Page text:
When I got married, my bridal shower hostess asked for my guests to give my husband and me advice on having a happy marriage. This wisdom ranged from “Never go to sleep angry” to “Remember that being happy is more important than being right.” All of this seemed to be good, sound advice for a couple who came into the relationship a bit later in life, after we had dealt with most things from our pasts. However, this got me thinking, “What happens to our Service members and Veterans and their significant others when they are unable to put the past in the past due to the multiple stressors of military life and exposure to traumatic events?”
While the vast majority of Service members exposed to traumatic events and stressors while deployed and in garrison naturally recover from these experiences, some will have persistent symptoms and develop Posttraumatic Stress Disorder (PTSD). For a review of the DSM-5 changes to the criteria for PTSD, see the American Psychiatric Association website here.
Military members are at greater risk of developing PTSD, largely, because they are exposed to traumatic events at a higher rate than their civilian counterparts. As mental health providers, we often offer effective, evidence-based individual therapy treatment options for PTSD such as Prolonged Exposure (PE) and Cognitive Processing Therapy (CPT). However, these treatments target the individual with minimal to no involvement from the Service member’s significant other (or close family member, such as a parent). Due to this, individualized treatments can sometimes feel incomplete as we know that PTSD does not just affect the individual, but impacts the whole family. When the Service member is simultaneously struggling with PTSD and serious relationship problems, we may want to consider another form of therapy, Cognitive-Behavioral Conjoint Therapy for PTSD (CBCT-PTSD). CBCT-PTSD, developed by Dr. Candice M. Monson, is an evidence-based manualized therapy consisting of 15 treatment sessions, each 75 minutes in length, with the simultaneous goals of improving individual PTSD and enhancing intimate relationship functioning.
CBCT for PTSD involves both the Service member and a significant other. It provides a way for people to make use of their social support to get through treatment which has two benefits: 1) it capitalizes on the relationship to make the individual better, and 2) it helps improve interpersonal relationship, which are frequently impacted by PTSD.
While working with Service members, I have utilized CBCT-PTSD and found it to be very helpful. Through CBCT-PTSD, the significant other gains a much better understanding of what PTSD is and the treatment for it because they are deliberately integrated into the therapeutic process. In fact, Service members shared that they were more likely to reach out to their significant other for support between sessions during CBCT-PTSD because they would understand how to help them.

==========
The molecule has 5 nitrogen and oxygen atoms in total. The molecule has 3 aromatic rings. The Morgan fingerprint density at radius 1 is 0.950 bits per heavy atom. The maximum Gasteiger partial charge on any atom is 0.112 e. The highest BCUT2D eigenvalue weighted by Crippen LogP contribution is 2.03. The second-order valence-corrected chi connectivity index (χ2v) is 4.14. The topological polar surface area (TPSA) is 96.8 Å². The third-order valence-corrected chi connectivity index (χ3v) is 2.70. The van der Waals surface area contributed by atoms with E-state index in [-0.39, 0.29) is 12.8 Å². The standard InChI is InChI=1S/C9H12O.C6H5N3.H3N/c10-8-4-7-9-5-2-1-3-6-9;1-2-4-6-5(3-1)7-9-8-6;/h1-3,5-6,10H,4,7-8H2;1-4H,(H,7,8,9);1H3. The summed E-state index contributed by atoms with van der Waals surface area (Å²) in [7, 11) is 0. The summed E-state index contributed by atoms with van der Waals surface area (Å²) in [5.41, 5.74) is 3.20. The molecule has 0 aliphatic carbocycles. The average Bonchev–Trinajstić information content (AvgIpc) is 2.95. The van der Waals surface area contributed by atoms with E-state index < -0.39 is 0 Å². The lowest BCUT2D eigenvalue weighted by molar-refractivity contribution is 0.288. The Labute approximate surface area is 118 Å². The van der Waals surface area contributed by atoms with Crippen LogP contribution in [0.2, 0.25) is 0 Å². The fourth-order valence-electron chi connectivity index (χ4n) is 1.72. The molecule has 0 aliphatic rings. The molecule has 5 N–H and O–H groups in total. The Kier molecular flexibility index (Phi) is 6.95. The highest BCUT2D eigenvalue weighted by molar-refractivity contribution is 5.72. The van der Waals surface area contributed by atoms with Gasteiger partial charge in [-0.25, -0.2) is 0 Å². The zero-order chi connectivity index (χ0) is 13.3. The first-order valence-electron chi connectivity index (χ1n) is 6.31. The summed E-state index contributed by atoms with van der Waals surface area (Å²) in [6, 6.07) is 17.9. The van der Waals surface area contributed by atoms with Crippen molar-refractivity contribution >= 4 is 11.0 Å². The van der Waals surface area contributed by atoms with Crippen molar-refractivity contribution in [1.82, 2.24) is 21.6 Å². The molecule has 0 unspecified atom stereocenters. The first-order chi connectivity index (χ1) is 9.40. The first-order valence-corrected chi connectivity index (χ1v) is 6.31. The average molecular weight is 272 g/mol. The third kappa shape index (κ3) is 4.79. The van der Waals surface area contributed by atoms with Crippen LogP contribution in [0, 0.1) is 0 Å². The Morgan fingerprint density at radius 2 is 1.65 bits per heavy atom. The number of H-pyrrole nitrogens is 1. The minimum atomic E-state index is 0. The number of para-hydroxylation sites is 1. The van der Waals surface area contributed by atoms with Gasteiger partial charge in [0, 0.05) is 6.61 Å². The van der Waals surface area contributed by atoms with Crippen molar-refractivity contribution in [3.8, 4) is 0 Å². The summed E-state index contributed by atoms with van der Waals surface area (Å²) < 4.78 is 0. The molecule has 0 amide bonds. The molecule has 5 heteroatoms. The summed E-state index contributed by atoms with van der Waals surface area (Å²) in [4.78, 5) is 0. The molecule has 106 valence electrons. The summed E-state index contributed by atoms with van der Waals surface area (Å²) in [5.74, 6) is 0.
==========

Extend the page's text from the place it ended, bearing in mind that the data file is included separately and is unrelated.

What advice would I give to Service members and Veterans and their significant others who are struggling? If you think there might be signs of PTSD, seek out professional help. Also, relationships are hard work, and when PTSD is present it is much harder. Many Service members and Veterans struggle with both relationship issues and PTSD.
What advice can I offer my fellow mental health providers? It is our job is to keep expanding our knowledge-base and skill in treating the concerns of Service members and Veterans. To assist with this, I have provided a number of resources below for further information and training opportunities. Check them out!
For additional information about CBCT-PTSD or to inquire about getting trained, visit the website here.
Mark your calendars for 17 May 2018 from 1000-1700 EST, you’ll want to sign up for the Center for Deployment Psychology Couples’ Webinar Series. The links to each webinar follows:
Military and Veteran Couples: Elements of the Assessment Process
Military and Veteran Couples: Evidence-Based Approaches to Treatment
An Intervention Model for Working with Military Couples Who Have Experienced Infidelity
To obtain training in Prolonged Exposure for PTSD, Cognitive Processing Therapy for PTSD, or other evidence-based training, please go to the
CDP's Upcoming Training Calendar here.
The opinions in CDP Staff Perspective blogs are solely those of the author and do not necessarily reflect the opinion of the Uniformed Services University of the Health Science or the Department of Defense.
Erin Frick, Psy.D., is a clinical psychologist and Military Behavioral Health Psychologist at the Center for Deployment Psychology (CDP) at the Uniformed Services University of the Health Sciences. Dr. Frick is located at Travis Air Force Base in Fairfield, California.